Extracorporeal Membrane Oxygenation (ECMO) Program

Additional Information for Parents

The ECMO program provides various services:

Bed bath: Your child will be given a gentle bed bath as often as needed. You may help bathe your child if they are stable enough.

Feeding: While on ECMO, your child will receive all the necessary nutrition, including vitamins, minerals and electrolytes, through the IV catheter or a feeding tube.

Lab work: The nurses will collect blood samples from the catheters that have already been put into place in your child.

Lung percussion: Many times it will be necessary for the Respiratory Therapist (RT) to gently pound on your child’s chest with a percussor to loosen the thick secretions. This will help your child’s lungs to heal.

Medications: Your child’s doctor will use many types of medications, including pain medications, to make sure that everything possible is being done to help your child be comfortable and heal while they are on the ECMO machine.

Positioning the body: The way your child’s body is positioned will help the lungs to heal better. The doctors, ECMO specialists and nurses will decide which position is best for your child.

Special procedures: Sometimes children on ECMO need special procedures in other departments of the hospital.

Ultrasound: Babies may need to receive ultrasounds of their head to make sure there is not any bleeding inside the brain. Your child may also need an ultrasound or echocardiogram of the heart while on the ECMO machine.

Weighing: Your child’s weight will determine what medications will be given and if they are getting too much fluid or not enough. You child may be weighed every night.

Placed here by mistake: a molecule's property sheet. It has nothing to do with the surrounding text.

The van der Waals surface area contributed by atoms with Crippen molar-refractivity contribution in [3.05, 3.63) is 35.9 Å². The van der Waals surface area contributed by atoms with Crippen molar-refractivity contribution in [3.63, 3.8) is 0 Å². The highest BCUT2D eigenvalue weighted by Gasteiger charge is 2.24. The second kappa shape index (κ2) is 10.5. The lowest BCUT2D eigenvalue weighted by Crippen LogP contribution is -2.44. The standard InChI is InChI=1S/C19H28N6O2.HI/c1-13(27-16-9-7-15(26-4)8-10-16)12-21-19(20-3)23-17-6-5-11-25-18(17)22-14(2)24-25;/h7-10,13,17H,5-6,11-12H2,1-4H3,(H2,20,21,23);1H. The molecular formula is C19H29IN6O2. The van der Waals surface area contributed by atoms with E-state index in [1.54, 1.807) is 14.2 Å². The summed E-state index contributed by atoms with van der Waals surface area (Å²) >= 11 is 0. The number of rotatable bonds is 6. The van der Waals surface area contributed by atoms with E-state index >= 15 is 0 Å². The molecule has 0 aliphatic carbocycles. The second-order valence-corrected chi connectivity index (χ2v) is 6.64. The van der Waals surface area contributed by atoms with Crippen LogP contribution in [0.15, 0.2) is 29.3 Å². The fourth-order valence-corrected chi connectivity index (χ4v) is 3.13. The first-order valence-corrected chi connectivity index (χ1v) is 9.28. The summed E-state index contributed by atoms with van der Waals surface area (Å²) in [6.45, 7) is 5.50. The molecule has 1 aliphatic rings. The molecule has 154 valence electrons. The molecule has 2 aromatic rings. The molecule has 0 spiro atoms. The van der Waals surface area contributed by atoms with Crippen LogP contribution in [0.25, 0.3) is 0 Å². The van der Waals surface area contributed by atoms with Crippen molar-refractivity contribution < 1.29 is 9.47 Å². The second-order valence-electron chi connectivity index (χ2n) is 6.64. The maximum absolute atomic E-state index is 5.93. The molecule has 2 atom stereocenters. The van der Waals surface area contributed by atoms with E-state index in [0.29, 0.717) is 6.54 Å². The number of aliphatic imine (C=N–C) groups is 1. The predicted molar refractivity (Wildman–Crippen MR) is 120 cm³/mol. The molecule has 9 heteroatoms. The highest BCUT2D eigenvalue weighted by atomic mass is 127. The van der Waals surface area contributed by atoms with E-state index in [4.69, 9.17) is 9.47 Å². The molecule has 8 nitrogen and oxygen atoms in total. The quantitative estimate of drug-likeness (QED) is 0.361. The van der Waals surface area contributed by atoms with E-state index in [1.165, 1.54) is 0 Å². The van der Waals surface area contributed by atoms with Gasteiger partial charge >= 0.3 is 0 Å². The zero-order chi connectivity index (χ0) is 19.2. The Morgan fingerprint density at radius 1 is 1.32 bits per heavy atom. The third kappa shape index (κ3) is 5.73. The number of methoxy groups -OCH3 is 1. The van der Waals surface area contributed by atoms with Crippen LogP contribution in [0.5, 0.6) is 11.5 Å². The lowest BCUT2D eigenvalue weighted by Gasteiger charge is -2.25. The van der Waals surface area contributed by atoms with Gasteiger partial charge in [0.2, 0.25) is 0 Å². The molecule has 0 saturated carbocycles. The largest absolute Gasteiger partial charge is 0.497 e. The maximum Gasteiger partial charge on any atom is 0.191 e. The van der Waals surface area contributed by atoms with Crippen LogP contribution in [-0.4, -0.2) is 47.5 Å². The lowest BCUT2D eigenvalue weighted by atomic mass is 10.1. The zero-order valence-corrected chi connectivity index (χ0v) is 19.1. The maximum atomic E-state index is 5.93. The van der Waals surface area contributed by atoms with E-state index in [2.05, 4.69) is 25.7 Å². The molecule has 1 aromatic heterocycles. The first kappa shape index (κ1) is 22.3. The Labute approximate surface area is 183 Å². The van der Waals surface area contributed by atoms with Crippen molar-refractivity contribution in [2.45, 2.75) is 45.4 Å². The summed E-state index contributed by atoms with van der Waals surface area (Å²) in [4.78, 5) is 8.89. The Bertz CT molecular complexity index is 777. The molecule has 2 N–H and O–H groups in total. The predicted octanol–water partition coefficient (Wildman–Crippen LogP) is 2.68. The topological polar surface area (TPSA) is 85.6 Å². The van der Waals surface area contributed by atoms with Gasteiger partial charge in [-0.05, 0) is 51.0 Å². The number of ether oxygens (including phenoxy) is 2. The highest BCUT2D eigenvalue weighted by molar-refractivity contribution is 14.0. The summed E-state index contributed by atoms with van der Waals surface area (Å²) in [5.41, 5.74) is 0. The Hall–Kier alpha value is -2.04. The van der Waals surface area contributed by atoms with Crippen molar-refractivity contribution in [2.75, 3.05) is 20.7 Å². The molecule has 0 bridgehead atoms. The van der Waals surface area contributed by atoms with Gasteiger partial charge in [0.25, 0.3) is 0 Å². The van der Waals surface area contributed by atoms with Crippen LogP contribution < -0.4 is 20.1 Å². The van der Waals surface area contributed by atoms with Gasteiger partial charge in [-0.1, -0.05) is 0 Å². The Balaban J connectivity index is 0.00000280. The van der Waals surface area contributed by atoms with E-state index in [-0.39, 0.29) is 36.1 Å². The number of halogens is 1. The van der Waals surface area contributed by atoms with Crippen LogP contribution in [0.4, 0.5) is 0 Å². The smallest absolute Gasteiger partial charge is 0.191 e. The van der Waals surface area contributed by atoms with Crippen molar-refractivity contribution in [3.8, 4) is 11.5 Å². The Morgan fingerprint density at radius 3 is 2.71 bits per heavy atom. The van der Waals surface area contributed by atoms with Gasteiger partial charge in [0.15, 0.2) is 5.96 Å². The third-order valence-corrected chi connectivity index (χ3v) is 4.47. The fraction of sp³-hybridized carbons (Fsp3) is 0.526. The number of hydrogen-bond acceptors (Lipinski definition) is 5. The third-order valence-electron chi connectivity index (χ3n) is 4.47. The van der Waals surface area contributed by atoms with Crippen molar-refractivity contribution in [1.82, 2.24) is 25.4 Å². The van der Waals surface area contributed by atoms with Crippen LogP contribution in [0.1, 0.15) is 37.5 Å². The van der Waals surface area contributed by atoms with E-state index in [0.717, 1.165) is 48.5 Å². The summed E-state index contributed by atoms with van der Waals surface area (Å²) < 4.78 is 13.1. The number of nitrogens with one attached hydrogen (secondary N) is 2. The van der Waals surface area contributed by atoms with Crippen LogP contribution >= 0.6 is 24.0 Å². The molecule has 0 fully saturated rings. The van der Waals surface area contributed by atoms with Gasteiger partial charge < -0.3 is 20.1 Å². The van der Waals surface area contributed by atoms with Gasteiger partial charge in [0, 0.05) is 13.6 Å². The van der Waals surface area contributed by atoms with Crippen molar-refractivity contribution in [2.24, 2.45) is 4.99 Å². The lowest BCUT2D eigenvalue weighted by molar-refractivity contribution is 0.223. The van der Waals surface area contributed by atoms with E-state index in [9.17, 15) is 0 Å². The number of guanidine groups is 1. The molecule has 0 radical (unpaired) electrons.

X-ray: Your child will have an X-ray every day that they are on the ECMO machine to make sure that the cannulas stay in the proper position and to allow the doctors to see how the lungs look.

What are the things your family can do?

Decorate the room: It is important that siblings and other family members feel like they are doing something to help the child on ECMO. They can do this by decorating the child’s room with pictures and drawings and adding other personal touches.

Include the Child Life Specialist: The family can receive help from the Child Life Specialist. A Child Life Specialist is a person who helps the entire family with things they can do while the child is in the hospital. These specialists can provide toys, mobiles, music boxes, etc. for the child to use while they are sick, and they can also provide support for the siblings and the rest of the family when they come to visit.

Provide a healing environment: We want you to talk quietly to your child and touch them gently when the time is right. Hearing your voice and feeling your touch will comfort your child and make them feel better. You can bring the child’s favorite stuffed animal or toy to the hospital. You can read or sing to your child and even make tapes of your family’s voices or music to play when you are not able to be with your child. Sometimes, however, your child might get too excited when you talk to or touch them. If that happens, your doctor or nurse may ask that all visitors just sit quietly at the bedside. We know that you want what is best for your child, so sometimes just being there is the best way to help them heal and get better.

When is the right time to come off ECMO?

The doctors will decide when the time is right for your child to come off the ECMO machine. One reason a child is removed from the ECMO machine is when they have made improvements and no longer require this type of support for their body. The other reason a child is removed from ECMO is because the condition continues to get worse and can no longer be treated with machines or medications. At this point, the doctors will talk with you and your family about all the specific information and all necessary decisions will be made together.